Patient satisfaction with hospital care provided by hospitalists and primary care physicians

Authors

  • Adrianne Seiler MD,

    Corresponding author
    1. Division of Healthcare Quality, Baystate Medical Center, Springfield, Massachusetts
    2. Division of Hospital Medicine, Baystate Medical Center, Springfield, Massachusetts
    3. Division of General Medicine, Tufts University School of Medicine, Boston, Massachusetts
    • Division of Hospital Medicine, Baystate Medical Center, 759 Chestnut St, Springfield, MA 01199
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    • Tel.: 413-794-4320; Fax: 413-794-1767

  • Paul Visintainer PhD,

    1. Division of Academic Affairs, Baystate Medical Center, Springfield, Massachusetts
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  • Richard Brzostek MA,

    1. Division of Customer Satisfaction and Market Research, Baystate Medical Center, Springfield, Massachusetts
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  • Michael Ehresman MBA,

    1. Division of Decision Support, Baystate Medical Center, Springfield, Massachusetts
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  • Evan Benjamin MD,

    1. Division of Healthcare Quality, Baystate Medical Center, Springfield, Massachusetts
    2. Division of General Medicine, Tufts University School of Medicine, Boston, Massachusetts
    3. Center for Quality of Care Research, Baystate Medical Center, Springfield, Massachusetts
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  • Winthrop Whitcomb MD,

    1. Division of Healthcare Quality, Baystate Medical Center, Springfield, Massachusetts
    2. Division of Hospital Medicine, Baystate Medical Center, Springfield, Massachusetts
    3. Division of General Medicine, Tufts University School of Medicine, Boston, Massachusetts
    4. Center for Quality of Care Research, Baystate Medical Center, Springfield, Massachusetts
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  • Michael B. Rothberg MD, MPH

    1. Division of General Medicine, Tufts University School of Medicine, Boston, Massachusetts
    2. Center for Quality of Care Research, Baystate Medical Center, Springfield, Massachusetts
    3. Division of General Medicine and Geriatrics, Baystate Medical Center, Springfield, Massachusetts
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  • Disclosure: Adrianne Seiler, MD, certifies that all coauthors have seen and agree with the contents of the manuscript. Paul Visintainer, PhD, had full access to all of the data in the study and takes responsibility for the integrity of the data and the accuracy of the data analysis. Dr Seiler certifies that none of the authors involved in the study had any potential conflicts of interest nor financial interests. Our study had no funding or sponsorship.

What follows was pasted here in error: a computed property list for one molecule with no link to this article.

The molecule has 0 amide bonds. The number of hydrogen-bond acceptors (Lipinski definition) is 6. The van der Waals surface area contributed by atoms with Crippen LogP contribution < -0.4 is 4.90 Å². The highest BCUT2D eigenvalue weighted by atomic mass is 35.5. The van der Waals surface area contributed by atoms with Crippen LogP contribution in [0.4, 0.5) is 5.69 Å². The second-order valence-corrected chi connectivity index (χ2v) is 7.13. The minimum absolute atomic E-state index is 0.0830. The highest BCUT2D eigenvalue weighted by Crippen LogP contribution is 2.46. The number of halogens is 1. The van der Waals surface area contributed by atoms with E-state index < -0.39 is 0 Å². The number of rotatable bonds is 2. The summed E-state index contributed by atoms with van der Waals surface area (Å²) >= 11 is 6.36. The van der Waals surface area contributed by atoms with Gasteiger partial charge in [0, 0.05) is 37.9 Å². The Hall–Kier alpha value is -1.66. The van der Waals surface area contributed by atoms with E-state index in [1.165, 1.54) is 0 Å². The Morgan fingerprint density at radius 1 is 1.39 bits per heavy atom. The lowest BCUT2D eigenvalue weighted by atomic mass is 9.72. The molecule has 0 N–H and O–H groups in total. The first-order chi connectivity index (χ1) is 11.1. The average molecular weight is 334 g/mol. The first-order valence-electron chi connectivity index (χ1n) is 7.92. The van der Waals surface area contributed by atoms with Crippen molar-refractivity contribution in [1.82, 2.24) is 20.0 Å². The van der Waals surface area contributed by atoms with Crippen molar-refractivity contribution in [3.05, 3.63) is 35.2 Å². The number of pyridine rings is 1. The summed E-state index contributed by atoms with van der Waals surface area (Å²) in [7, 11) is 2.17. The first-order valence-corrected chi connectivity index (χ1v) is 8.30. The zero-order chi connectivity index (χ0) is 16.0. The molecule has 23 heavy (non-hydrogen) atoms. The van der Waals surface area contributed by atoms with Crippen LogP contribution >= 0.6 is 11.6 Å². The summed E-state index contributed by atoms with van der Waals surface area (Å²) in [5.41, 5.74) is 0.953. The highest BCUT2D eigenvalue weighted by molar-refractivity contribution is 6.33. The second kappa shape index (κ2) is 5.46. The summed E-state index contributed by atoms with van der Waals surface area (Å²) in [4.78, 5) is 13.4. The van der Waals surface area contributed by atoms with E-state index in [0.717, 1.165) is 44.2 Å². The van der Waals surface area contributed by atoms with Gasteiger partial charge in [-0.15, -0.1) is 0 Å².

Abstract

BACKGROUND:

Compared to hospital care provided by primary care physicians (PCPs), the hospitalist model provides equal-to-superior efficiency and outcomes; however, little is known about how the model affects patient satisfaction.

METHODS:

Random patient satisfaction telephone interviews were conducted on discharged adult medicine inpatients at 3 Massachusetts hospitals between 2003 and 2009. Questionnaires included variables assessing patient satisfaction with various physician care domains. Patient age, gender, admission year, education level, language, illness severity, emergency room admission status, institution, and attending physician type were extracted from billing records. We used adjusted multivariable models to compare patient satisfaction with hospitalists and PCPs for domains of: physician care quality, physician behavior, pain management, communication.

RESULTS:

Inpatients completed discharge surveys for 8295 encounters (3597 hospitalist, 4698 PCP). Multivariate-adjusted satisfaction scores for physician care quality were slightly higher for PCPs than hospitalists (4.24 vs 4.20, P = 0.04); there was no statistical difference at any individual hospital, and no difference among different hospitalist groups. Patient ratings of hospitalists and PCPs for behavior, pain control, and communication were equivalent (all P values >0.23). In multivariable models, hospitalists and PCPs had similar adjusted proportions in the highest satisfaction category (79.2% vs 80.5%, respectively, P = 0.17) and lowest category (5.1% vs 4.5%, respectively, P = 0.19). Quality ratings of both groups improved equivalently (P slope interaction = 0.47) but significantly over time (PCP 4.21 (2003) to 4.36 (2009), hospitalist 4.11 to 4.33, P Δ <0.001).

CONCLUSIONS:

Patients appear similarly satisfied with inpatient care provided by several hospitalist models and by primary care physicians. Journal of Hospital Medicine 2012;. © 2011 Society of Hospital Medicine.

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